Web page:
These securities are designed to be loss absorbing, which means you, not the bank, are at risk of suffering a loss. It protects the bank’s depositors, at the expense of hybrid investors.
There are three types of bank hybrid securities: capital notes, convertible preference shares and subordinated notes.
Capital Notes And Convertible Preference Shares
Capital notes and convertible preference shares are very similar. You should receive:
- regular interest payments, sometimes called distributions or dividends
- ordinary shares or cash on a fixed date in the future, usually in around 8-10 years; however, the issuer can do this earlier than expected.
Interest may not always be paid on capital notes and convertible preference shares and missed payments will not accumulate. However, if payments are not made, the bank can’t pay dividends on its ordinary shares.
Subordinated notes are like capital notes or convertible preference shares, but with a fixed maturity date, an expectation that interest will be paid, and no scheduled conversion into shares. Interest payments and repayment of your capital have fewer conditions.
Corporate Hybrid Securities
Corporate hybrids, also known as subordinated notes, are high risk, complex investments where you lend money to a company in return for regular interest payments. Interest payments can be deferred for years and the company may not have to repay your capital for decades.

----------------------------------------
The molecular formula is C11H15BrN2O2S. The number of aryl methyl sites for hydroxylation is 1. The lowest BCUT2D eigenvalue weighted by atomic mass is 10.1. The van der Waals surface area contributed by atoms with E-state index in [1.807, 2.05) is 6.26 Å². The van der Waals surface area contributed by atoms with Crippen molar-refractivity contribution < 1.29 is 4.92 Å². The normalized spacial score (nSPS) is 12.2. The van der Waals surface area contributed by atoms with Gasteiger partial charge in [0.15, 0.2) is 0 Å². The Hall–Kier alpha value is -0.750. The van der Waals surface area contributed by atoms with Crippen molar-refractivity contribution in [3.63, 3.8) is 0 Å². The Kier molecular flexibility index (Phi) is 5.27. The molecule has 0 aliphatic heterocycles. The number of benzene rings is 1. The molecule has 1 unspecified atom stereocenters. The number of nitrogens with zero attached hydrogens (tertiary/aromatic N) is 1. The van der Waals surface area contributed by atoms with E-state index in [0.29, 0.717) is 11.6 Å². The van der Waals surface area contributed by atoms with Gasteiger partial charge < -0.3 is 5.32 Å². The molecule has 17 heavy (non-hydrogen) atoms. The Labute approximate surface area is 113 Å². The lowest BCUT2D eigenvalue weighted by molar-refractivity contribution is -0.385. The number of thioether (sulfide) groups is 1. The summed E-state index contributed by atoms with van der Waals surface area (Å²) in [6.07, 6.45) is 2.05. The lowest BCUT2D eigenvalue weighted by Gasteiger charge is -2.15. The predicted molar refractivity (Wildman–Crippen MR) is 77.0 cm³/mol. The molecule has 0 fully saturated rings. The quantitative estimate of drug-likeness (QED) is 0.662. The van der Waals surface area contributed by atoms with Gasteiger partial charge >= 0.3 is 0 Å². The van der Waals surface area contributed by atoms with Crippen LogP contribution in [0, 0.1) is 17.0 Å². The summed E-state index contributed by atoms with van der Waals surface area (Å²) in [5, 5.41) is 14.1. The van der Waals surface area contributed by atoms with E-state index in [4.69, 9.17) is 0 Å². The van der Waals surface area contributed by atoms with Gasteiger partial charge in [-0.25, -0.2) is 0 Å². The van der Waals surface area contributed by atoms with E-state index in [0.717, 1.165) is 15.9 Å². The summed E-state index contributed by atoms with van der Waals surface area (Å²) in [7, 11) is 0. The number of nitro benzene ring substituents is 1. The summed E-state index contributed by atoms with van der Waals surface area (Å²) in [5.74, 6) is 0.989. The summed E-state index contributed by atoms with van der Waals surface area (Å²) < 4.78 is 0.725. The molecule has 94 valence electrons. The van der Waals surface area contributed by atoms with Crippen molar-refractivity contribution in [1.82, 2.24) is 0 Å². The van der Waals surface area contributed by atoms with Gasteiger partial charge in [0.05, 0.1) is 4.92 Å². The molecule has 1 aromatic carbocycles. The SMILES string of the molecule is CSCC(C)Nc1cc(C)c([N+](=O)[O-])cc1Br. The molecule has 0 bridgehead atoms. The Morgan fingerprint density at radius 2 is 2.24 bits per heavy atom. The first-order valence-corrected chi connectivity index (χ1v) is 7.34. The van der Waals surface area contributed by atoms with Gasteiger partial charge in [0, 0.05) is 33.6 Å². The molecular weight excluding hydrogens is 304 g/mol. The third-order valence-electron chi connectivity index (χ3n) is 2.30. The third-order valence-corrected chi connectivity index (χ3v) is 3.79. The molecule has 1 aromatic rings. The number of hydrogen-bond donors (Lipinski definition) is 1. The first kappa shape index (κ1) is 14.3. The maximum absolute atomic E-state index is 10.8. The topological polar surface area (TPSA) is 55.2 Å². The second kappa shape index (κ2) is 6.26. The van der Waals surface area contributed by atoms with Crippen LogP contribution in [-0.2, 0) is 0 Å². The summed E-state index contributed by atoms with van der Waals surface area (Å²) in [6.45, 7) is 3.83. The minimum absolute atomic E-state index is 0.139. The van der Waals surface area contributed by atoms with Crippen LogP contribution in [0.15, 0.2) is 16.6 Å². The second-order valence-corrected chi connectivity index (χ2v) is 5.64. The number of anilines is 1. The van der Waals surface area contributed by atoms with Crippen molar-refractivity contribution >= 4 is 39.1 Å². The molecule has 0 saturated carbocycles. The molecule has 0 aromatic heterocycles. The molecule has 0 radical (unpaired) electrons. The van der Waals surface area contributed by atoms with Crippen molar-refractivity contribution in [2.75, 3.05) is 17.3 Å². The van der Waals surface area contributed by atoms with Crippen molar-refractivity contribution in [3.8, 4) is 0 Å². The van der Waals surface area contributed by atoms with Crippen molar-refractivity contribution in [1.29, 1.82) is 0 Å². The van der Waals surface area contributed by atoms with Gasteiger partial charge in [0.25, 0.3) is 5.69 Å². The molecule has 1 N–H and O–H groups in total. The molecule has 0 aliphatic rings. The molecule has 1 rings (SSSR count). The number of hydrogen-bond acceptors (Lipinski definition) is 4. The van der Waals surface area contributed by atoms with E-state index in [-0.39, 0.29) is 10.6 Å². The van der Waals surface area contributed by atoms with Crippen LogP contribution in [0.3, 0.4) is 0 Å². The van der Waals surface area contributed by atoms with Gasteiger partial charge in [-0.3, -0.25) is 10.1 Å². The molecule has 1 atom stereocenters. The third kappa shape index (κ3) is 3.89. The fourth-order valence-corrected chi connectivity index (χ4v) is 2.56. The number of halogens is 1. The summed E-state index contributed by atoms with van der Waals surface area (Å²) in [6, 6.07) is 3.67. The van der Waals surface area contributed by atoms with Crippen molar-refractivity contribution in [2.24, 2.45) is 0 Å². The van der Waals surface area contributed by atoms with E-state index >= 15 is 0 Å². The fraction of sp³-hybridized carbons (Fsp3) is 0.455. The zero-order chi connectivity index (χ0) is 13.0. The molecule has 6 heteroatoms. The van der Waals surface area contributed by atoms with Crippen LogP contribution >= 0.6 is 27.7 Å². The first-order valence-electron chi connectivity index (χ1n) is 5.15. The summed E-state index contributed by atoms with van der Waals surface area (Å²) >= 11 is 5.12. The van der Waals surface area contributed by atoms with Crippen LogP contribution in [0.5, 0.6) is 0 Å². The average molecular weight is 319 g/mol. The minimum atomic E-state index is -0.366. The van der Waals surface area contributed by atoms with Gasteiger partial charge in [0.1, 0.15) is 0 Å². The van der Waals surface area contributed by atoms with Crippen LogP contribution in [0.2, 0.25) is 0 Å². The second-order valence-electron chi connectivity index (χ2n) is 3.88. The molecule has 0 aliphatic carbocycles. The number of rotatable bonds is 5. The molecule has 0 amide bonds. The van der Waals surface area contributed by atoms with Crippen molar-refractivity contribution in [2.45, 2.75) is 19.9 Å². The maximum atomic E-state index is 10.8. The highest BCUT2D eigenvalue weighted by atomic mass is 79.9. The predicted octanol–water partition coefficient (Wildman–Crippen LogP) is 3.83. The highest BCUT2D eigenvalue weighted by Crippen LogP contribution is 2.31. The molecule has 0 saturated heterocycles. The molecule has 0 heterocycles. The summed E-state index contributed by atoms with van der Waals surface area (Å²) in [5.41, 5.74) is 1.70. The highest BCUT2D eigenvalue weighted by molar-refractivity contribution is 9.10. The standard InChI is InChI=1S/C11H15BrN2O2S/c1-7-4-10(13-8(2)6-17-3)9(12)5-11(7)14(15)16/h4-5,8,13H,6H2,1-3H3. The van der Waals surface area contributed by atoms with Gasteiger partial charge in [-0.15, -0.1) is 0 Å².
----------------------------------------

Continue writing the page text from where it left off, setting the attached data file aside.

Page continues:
Corporate Hybrid Investors Get Paid Last
Large companies typically borrow money from a number of sources, including banks, and by issuing wholesale bonds (only available to professional investors). This borrowed money is referred to as ‘senior debt’ because, if the company becomes insolvent, these investors are the first to be repaid.
Money a company borrows from smaller investors is generally ‘subordinated’ to the senior debt, so corporate hybrids are called ‘subordinated notes’. If the company becomes insolvent, as a subordinated note holder you will rank behind the banks, senior bondholders and other creditors, and will only get your money back if there is anything left after the senior debt holders have been paid.
Corporate hybrids may have terms that ensure interest payments to hybrid investors can only be made after interest on senior debt is paid, or they may prevent hybrid investors being repaid their principal until all senior debt is repaid or refinanced.
Check the Hybrid Issuer’s Credit Risk
Always consider the credit risk of a company before investing in a corporate hybrid. Here are some things to look for in the prospectus for the hybrid offer:
- How much senior debt does the company currently have?
- How much money is it looking to raise by issuing hybrids?
- Does the company generate enough cash to make payments on both senior debt and hybrids, now and in the future?
- Are there limits on the company’s ability to pay interest or repay principal to hybrids investors while it has senior debt?
Please contact your financial adviser if you wish to find out more about hybrid securities and how to invest into hybrid securities.
Source: Australian Securities & Investments Commission, Money Smart, December 2018.